When I first saw Edd’s piece, Whilst I Breathe, I Hope, a shiver went down my spine. I knew this child and I knew the kind of world he/she inhabited – it was not a nice place. It was a place of mania, fantasy, denial and unreality. It was a place where everything was rosy and no one could see beyond the rims of their rose-tinted glasses, and if forced to, a belligerent, stubborn and an aggressive broiling silence set in. It was the place where I grew up. Admittedly, that is my own reading of Edd’s work, but I was interested to hear Edd’s description of Whilst I Breathe, I Hope as “a Disneyesque, hyper real child-like happiness of senseless hope…” I know what he means; I come from the land of Disney.
Jane Boyer: Your piece Whilst I Breathe, I Hope, on face value communicates hope and a positive outlook. However, looking deeper, it suggests a positiveness which borders on mania and presents a conformity which denies the acceptance of reality; a blinkered view which would become violent if challenged. What message is in the work for you?
Edd Pearman: A Disneyesque, hyper real child-like happiness of senseless hope, wonderment and joy, beautifully naive and hopelessly unaware of the impending reality of the journey to adulthood that awaits.
JB: Can you describe the process in creating your pieces? Your work uses digital technology but they are very painterly. What is behind that relationship of paint and the digital and how do you choose your imagery?
EP: My process has always begun with collage. I am interested in taking elements from found images or my original photographs and re-contextualising them. The imagery that I use is often figurative because a key interest of mine is the human emotional state. Lately I’ve been using Photoshop to repaint my collages, to homogenise the sometimes eclectic imagery. I feel that a painted surface offers its own context; it is a suggestive format, one that allows people to read the artwork in a certain way. I am recreating the medium of paint as a motif in itself. I am not a painter, however, these are paintings. I have become an adept computer user partly because in the real world I am not a dextrous artist.
JB: What have been some of the main influences on your work?
EP: Duality has a strong influence throughout my work, each work maintains a two-fold characteristic in its content i.e. Humour and horror, life and death, hope and despair. All initially appear to embody one intention, yet possess in equal measure, opposite qualities.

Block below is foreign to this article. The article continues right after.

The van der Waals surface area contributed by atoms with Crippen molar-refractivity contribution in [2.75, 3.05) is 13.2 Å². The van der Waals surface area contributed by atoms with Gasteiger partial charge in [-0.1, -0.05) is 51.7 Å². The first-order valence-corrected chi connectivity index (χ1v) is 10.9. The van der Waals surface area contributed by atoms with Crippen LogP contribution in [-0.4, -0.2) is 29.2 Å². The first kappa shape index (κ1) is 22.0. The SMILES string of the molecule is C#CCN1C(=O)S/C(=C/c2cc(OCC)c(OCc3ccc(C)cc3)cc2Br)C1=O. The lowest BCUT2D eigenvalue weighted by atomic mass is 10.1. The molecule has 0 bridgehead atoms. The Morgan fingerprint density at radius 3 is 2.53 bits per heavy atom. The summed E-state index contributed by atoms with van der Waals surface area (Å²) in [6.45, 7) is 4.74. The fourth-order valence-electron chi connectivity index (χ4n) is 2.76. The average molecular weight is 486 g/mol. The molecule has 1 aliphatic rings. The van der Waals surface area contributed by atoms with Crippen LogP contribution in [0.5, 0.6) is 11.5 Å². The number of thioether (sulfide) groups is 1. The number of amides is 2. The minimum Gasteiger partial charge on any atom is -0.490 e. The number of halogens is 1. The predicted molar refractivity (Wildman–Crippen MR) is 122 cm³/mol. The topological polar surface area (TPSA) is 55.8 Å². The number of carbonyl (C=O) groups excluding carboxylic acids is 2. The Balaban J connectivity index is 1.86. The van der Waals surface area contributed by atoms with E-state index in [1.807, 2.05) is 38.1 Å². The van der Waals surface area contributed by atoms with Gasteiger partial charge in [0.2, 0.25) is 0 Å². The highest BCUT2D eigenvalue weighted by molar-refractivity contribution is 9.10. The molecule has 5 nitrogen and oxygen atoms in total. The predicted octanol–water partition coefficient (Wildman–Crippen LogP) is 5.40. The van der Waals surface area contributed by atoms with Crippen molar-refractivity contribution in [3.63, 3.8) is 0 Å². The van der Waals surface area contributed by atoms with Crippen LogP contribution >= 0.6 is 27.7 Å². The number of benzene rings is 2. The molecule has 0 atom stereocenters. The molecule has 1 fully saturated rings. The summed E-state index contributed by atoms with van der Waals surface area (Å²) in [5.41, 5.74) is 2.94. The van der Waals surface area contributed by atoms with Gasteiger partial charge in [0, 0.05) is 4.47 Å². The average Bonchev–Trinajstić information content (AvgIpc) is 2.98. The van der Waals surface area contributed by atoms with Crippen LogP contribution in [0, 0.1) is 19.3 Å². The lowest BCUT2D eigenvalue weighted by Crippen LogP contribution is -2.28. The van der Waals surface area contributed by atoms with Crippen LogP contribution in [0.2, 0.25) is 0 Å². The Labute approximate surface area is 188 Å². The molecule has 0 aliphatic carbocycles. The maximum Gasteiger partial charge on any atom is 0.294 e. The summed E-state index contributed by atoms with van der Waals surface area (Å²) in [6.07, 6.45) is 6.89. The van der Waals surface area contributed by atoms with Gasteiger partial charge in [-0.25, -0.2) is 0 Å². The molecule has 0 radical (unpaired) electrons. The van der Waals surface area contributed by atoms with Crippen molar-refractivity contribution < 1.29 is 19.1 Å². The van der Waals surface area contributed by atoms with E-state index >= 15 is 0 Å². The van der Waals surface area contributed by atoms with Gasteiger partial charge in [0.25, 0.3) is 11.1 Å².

JB: Your “works utilize uniforms from national organizations as reference; for example, St. John’s Ambulance, Boys Scouts, Salvation Army etc. Through [the] depiction of them as mostly solitary figures outside of their individual institutional contexts one sees the disbanded loners as suddenly melancholy, human and vulnerable. In other pieces, [you] subvert the often-celebrated cool precision that uniforms tend to imply in order to suggest the other facets associated with them, chaotic, brutal or lethal.” This quote from your artist statement suggests that you are ‘subverting’, to use your word, the power, strength and status represented by uniforms as well as the glamour and sex appeal associated with uniforms and those who wear them. What does a uniform represent for you?
EP: Uniforms are dehumanising. All efforts to look individual are squashed, psychologically removing one’s identity in favour of a unified group, at once protecting the individual amongst a sea of sameness but also providing one’s enemies with one huge target. Like a flock of birds or a school of fish, there is safety in numbers, but one is not safe. My purpose is to bring the focus back onto the individual within the group, and what a lonely situation it is to be in.
JB: Isolation is a major theme in your work, are we more isolated now or less so? Do you feel we experience a different kind of isolation?
EP: Our networks have been able to grow to unprecedented levels. We can send a message which will reach more people than we ever imagined. Society has gone viral. This all leads to a false sense of togetherness. We know so many yet can rely on so few.
I’ve asked the artists to share a list of books they find informative for their practice. Follow the links here or visit the Bookshop to see all the books suggested so far. We hope you will see something inspiring for your own interests. Your book purchase made through This ‘Me’ of Mine will help raise funds for the project.